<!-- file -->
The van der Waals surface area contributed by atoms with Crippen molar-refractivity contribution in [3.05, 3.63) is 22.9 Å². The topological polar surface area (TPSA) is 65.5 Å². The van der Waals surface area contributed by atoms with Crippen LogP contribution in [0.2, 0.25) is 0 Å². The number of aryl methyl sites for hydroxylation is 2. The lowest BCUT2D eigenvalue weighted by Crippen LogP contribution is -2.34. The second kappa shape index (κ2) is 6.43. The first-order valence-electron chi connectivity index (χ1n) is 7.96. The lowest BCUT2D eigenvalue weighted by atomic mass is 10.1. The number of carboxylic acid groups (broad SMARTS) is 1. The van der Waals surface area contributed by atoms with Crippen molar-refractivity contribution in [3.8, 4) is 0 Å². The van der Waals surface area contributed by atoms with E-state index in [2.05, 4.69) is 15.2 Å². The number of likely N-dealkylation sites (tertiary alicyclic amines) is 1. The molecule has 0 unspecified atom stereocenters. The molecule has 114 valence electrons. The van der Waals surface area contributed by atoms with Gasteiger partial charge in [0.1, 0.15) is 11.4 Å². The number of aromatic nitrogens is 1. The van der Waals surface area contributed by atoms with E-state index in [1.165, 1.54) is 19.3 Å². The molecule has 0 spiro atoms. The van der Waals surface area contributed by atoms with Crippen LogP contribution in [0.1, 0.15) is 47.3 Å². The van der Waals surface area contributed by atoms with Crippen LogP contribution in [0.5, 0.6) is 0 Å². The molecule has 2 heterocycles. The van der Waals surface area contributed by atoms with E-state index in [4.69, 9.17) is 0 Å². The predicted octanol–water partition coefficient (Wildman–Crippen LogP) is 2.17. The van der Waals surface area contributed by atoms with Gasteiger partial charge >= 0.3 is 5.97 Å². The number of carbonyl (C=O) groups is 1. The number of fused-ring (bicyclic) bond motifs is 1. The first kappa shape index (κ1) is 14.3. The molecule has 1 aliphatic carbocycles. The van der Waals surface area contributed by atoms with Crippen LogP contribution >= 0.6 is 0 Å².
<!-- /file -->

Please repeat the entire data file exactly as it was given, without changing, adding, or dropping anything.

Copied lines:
The van der Waals surface area contributed by atoms with Crippen molar-refractivity contribution in [3.05, 3.63) is 22.9 Å². The topological polar surface area (TPSA) is 65.5 Å². The van der Waals surface area contributed by atoms with Crippen LogP contribution in [0.2, 0.25) is 0 Å². The number of aryl methyl sites for hydroxylation is 2. The lowest BCUT2D eigenvalue weighted by Crippen LogP contribution is -2.34. The second kappa shape index (κ2) is 6.43. The first-order valence-electron chi connectivity index (χ1n) is 7.96. The lowest BCUT2D eigenvalue weighted by atomic mass is 10.1. The number of carboxylic acid groups (broad SMARTS) is 1. The van der Waals surface area contributed by atoms with Crippen molar-refractivity contribution in [3.8, 4) is 0 Å². The van der Waals surface area contributed by atoms with E-state index in [2.05, 4.69) is 15.2 Å². The number of likely N-dealkylation sites (tertiary alicyclic amines) is 1. The molecule has 0 unspecified atom stereocenters. The molecule has 114 valence electrons. The van der Waals surface area contributed by atoms with Gasteiger partial charge in [0.1, 0.15) is 11.4 Å². The number of aromatic nitrogens is 1. The van der Waals surface area contributed by atoms with E-state index in [1.165, 1.54) is 19.3 Å². The molecule has 0 spiro atoms. The van der Waals surface area contributed by atoms with Crippen LogP contribution in [0.1, 0.15) is 47.3 Å². The van der Waals surface area contributed by atoms with Crippen LogP contribution in [0.5, 0.6) is 0 Å². The molecule has 2 heterocycles. The van der Waals surface area contributed by atoms with E-state index in [4.69, 9.17) is 0 Å². The predicted octanol–water partition coefficient (Wildman–Crippen LogP) is 2.17. The van der Waals surface area contributed by atoms with Gasteiger partial charge >= 0.3 is 5.97 Å². The number of carbonyl (C=O) groups is 1. The number of fused-ring (bicyclic) bond motifs is 1. The first kappa shape index (κ1) is 14.3. The molecule has 1 aliphatic carbocycles. The van der Waals surface area contributed by atoms with Crippen LogP contribution >= 0.6 is 0 Å².